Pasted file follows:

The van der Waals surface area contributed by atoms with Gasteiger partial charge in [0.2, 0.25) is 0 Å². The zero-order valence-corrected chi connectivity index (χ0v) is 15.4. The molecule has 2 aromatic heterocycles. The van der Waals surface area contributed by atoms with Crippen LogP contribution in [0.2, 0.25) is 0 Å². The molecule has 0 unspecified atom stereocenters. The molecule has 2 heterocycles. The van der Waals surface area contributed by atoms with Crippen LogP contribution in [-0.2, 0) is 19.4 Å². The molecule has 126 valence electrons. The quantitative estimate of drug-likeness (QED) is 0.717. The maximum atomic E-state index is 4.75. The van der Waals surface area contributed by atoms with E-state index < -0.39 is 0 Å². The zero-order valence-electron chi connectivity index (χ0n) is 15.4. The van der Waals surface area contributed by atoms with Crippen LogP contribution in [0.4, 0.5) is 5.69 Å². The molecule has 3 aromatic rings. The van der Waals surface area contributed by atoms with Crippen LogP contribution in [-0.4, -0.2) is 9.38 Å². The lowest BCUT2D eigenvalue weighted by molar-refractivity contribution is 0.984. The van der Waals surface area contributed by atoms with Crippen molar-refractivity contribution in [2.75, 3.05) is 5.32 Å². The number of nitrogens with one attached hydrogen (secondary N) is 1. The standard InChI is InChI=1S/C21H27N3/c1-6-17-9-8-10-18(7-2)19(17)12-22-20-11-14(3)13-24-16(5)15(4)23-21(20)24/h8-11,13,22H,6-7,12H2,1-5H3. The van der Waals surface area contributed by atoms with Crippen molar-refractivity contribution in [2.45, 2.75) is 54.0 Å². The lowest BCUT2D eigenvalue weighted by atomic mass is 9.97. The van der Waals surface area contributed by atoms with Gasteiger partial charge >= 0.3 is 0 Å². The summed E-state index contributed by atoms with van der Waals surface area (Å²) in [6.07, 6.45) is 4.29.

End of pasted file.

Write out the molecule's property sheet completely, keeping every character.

The van der Waals surface area contributed by atoms with Gasteiger partial charge in [0.2, 0.25) is 0 Å². The zero-order valence-corrected chi connectivity index (χ0v) is 15.4. The molecule has 2 aromatic heterocycles. The van der Waals surface area contributed by atoms with Crippen LogP contribution in [0.2, 0.25) is 0 Å². The molecule has 0 unspecified atom stereocenters. The molecule has 2 heterocycles. The van der Waals surface area contributed by atoms with Crippen LogP contribution in [-0.2, 0) is 19.4 Å². The molecule has 126 valence electrons. The quantitative estimate of drug-likeness (QED) is 0.717. The maximum atomic E-state index is 4.75. The van der Waals surface area contributed by atoms with E-state index < -0.39 is 0 Å². The zero-order valence-electron chi connectivity index (χ0n) is 15.4. The van der Waals surface area contributed by atoms with Crippen LogP contribution in [0.4, 0.5) is 5.69 Å². The molecule has 3 aromatic rings. The van der Waals surface area contributed by atoms with Crippen LogP contribution in [-0.4, -0.2) is 9.38 Å². The lowest BCUT2D eigenvalue weighted by molar-refractivity contribution is 0.984. The van der Waals surface area contributed by atoms with Crippen molar-refractivity contribution in [2.75, 3.05) is 5.32 Å². The number of nitrogens with one attached hydrogen (secondary N) is 1. The standard InChI is InChI=1S/C21H27N3/c1-6-17-9-8-10-18(7-2)19(17)12-22-20-11-14(3)13-24-16(5)15(4)23-21(20)24/h8-11,13,22H,6-7,12H2,1-5H3. The van der Waals surface area contributed by atoms with Crippen molar-refractivity contribution in [2.45, 2.75) is 54.0 Å². The lowest BCUT2D eigenvalue weighted by atomic mass is 9.97. The van der Waals surface area contributed by atoms with Gasteiger partial charge >= 0.3 is 0 Å². The summed E-state index contributed by atoms with van der Waals surface area (Å²) in [6.07, 6.45) is 4.29.